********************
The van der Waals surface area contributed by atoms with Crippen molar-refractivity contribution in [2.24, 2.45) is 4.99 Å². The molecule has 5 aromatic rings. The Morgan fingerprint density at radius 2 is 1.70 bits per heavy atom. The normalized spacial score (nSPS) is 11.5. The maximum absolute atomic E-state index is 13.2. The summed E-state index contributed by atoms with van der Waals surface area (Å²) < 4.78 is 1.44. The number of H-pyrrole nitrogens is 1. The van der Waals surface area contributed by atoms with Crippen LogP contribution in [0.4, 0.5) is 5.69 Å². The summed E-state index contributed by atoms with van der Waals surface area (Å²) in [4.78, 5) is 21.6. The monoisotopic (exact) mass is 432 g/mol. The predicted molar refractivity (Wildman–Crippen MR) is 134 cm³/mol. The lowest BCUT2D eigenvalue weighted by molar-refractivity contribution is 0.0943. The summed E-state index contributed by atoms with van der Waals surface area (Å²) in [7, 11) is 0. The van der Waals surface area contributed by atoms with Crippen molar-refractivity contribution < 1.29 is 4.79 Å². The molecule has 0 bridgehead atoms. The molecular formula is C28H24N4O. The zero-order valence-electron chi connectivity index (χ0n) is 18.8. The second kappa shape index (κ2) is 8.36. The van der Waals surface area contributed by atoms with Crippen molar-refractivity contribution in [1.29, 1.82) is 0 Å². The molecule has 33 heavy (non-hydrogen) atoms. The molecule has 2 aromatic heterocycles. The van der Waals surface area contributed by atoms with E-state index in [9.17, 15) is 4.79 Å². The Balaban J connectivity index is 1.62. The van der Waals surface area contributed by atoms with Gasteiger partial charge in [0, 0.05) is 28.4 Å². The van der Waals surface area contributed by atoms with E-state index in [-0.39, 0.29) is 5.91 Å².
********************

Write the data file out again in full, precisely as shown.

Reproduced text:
The van der Waals surface area contributed by atoms with Crippen molar-refractivity contribution in [2.24, 2.45) is 4.99 Å². The molecule has 5 aromatic rings. The Morgan fingerprint density at radius 2 is 1.70 bits per heavy atom. The normalized spacial score (nSPS) is 11.5. The maximum absolute atomic E-state index is 13.2. The summed E-state index contributed by atoms with van der Waals surface area (Å²) < 4.78 is 1.44. The number of H-pyrrole nitrogens is 1. The van der Waals surface area contributed by atoms with Crippen LogP contribution in [0.4, 0.5) is 5.69 Å². The summed E-state index contributed by atoms with van der Waals surface area (Å²) in [4.78, 5) is 21.6. The monoisotopic (exact) mass is 432 g/mol. The predicted molar refractivity (Wildman–Crippen MR) is 134 cm³/mol. The lowest BCUT2D eigenvalue weighted by molar-refractivity contribution is 0.0943. The summed E-state index contributed by atoms with van der Waals surface area (Å²) in [7, 11) is 0. The van der Waals surface area contributed by atoms with Crippen molar-refractivity contribution < 1.29 is 4.79 Å². The molecule has 0 bridgehead atoms. The molecular formula is C28H24N4O. The zero-order valence-electron chi connectivity index (χ0n) is 18.8. The second kappa shape index (κ2) is 8.36. The van der Waals surface area contributed by atoms with Crippen molar-refractivity contribution in [1.29, 1.82) is 0 Å². The molecule has 33 heavy (non-hydrogen) atoms. The molecule has 2 aromatic heterocycles. The van der Waals surface area contributed by atoms with E-state index in [9.17, 15) is 4.79 Å². The Balaban J connectivity index is 1.62. The van der Waals surface area contributed by atoms with Gasteiger partial charge in [0, 0.05) is 28.4 Å². The van der Waals surface area contributed by atoms with E-state index in [-0.39, 0.29) is 5.91 Å².